A final batch of amendments to the big House of Representatives health reform bill pokes a few sharp sticks at insurance companies. It also changes the tax law on production of biofuels. Say again? For me, it's a hallelujah moment--health policy and energy policy in the same bill! But it's still completely unrelated to the health bill--or maybe not. Maybe it all comes back to getting the conservative "Blue Dog" Democrats on board.
Many thanks to David Dayen of the website FireDogLake for parsing this out. His long post unravels who would benefit from expanding federal tax credits for cellulosic ethanol fuels to all "second-generation biofuels," like those produced from algae, and eliminating a tax credit that let paper companies game the "cellulosic biofuel" system. It could also save taxpayers $24 billion, which could be applied to cost reduction in the health care bill. It's sure not elegant, but it's possibly useful.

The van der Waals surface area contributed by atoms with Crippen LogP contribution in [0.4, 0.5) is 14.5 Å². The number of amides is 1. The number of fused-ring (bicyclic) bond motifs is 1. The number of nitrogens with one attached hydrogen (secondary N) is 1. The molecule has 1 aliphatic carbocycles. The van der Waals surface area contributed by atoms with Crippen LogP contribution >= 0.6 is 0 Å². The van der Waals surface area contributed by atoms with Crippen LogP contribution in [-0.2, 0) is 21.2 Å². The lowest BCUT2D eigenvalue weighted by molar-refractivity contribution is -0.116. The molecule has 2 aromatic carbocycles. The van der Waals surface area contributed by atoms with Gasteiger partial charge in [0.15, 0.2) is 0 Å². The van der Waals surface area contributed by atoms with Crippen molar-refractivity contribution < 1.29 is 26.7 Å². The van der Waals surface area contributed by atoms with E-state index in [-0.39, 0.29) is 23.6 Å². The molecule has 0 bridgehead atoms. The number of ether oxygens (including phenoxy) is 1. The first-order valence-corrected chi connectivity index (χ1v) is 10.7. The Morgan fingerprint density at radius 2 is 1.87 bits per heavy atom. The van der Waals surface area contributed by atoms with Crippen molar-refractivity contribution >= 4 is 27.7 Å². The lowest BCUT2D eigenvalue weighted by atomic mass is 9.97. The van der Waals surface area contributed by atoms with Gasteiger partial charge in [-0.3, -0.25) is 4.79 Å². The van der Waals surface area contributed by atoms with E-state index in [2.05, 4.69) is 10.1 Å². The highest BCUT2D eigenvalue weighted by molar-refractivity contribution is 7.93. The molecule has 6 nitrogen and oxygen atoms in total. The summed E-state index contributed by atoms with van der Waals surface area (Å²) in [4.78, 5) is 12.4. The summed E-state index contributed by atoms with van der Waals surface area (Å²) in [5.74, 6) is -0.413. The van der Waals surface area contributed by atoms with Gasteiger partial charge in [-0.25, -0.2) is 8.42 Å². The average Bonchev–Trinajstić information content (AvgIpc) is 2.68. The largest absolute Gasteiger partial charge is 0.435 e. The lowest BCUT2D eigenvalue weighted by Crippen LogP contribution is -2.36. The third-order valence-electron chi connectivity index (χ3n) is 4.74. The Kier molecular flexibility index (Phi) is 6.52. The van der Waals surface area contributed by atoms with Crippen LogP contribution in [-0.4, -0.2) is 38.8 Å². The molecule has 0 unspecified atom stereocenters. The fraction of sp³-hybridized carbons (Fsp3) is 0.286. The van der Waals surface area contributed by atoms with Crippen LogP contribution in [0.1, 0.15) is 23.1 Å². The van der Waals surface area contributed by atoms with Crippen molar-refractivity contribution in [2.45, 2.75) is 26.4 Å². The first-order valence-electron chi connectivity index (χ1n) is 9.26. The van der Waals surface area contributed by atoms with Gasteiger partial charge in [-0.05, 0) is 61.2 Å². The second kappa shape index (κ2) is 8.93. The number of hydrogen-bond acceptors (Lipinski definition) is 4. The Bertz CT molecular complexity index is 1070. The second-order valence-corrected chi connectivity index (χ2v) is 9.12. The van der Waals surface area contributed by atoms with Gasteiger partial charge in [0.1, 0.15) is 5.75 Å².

As Dayen concludes:
So this looks to me like a way to wring $24B in savings out of the
health care bill, reducing concerns about it busting the deficit and
aiding the CBO score. It also fixes an unintended consequence of previous energy policy.
But we should also ask who benefits. In this case, that would be
recycled paper mills, and the advanced biofuels industry, thanks to
some other pieces in the bill. At first blush, I would guess that
advanced biofuels producers are located in rural areas with lots of
farmland – in other words, the kinds of places that Blue Dogs inhabit.
Opponents of health reform are going to scream bloody murder about sticking an unrelated amendment into the health reform bill, even though it's a rampant practice in many bills. But if it fixes a loophole, saves a few billion and brings aboard some foot-draggers, it's all good.